Madge tried, she did, but neighbors just didn’t seem to like her. They’d wave, but not invite her to gatherings. She often heard neighborly get-togethers—their laughing, chattering, clinking glasses in toasts. If only the yards weren’t so close together. Then she wouldn’t hear. However, she was outside one fortuitous day, hanging laundry—alone—not a human sound anywhere— when she heard the pathetic whine. She understood that sound. Beneath one rosebush huddled the bedraggled dog. One look told her it needed her. Smiling, she lifted and comforted it, took it inside, and closed her door on her neighborhood.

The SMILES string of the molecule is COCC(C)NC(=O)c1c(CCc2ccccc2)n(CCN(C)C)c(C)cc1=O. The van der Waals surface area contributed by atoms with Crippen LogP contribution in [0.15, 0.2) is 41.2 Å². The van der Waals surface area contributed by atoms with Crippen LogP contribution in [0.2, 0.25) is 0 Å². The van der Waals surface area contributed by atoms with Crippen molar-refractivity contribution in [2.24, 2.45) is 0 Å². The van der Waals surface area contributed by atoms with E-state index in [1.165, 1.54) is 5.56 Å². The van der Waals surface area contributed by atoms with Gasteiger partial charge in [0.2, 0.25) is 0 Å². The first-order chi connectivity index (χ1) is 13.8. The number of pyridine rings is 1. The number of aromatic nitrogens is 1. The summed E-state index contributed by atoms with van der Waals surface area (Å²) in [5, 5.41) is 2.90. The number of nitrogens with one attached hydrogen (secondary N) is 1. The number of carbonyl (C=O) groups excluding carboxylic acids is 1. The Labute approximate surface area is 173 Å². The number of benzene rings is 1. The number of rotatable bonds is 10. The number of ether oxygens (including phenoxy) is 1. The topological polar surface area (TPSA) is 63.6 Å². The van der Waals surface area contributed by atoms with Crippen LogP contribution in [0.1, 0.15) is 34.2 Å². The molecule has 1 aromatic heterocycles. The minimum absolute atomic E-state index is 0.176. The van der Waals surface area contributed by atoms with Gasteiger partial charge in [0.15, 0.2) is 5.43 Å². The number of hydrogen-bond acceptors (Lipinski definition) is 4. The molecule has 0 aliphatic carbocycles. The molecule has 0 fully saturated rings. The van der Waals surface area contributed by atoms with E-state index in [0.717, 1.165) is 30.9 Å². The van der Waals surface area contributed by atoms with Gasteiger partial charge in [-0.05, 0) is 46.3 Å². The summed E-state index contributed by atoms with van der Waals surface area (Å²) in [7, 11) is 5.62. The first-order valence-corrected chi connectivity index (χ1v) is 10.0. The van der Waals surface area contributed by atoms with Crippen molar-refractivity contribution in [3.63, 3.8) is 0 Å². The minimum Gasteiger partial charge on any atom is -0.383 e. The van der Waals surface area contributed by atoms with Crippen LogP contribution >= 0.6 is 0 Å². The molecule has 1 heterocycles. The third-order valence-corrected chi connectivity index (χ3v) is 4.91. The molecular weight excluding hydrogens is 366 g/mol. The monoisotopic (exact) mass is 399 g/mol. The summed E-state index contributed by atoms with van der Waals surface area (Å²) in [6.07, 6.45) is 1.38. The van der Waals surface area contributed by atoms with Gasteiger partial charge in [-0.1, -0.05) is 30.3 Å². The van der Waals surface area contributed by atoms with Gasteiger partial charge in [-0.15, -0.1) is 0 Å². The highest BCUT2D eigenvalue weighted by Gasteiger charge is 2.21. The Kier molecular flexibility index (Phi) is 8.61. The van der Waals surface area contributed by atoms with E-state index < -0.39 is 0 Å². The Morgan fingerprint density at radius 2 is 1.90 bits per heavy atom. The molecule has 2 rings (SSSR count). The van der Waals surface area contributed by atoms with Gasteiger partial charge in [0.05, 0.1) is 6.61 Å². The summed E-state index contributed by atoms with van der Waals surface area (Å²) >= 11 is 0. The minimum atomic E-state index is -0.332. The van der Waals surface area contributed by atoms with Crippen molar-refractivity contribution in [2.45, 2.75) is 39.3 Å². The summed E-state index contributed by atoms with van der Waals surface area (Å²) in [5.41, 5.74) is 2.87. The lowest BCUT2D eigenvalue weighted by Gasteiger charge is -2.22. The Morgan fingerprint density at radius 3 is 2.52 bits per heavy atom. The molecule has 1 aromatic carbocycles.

Eric stood at the jewelry counter in K-Mart`trying to make up his mind. Trudy deserved a gift for all the crap she put up with. Twelve-hour days, minimum wage, pushing the store credit card, wrapping one t-shirt after another. Then she came home to a messy efficiency and him (on his third beer by then). She was a good gal. But what to get her? Salvation arrived—some guy in a letter jacket from his old high school! Their girlfriends were probably lots alike. Eric would wait and watch. Whatever that guy bought was Trudy’s, too.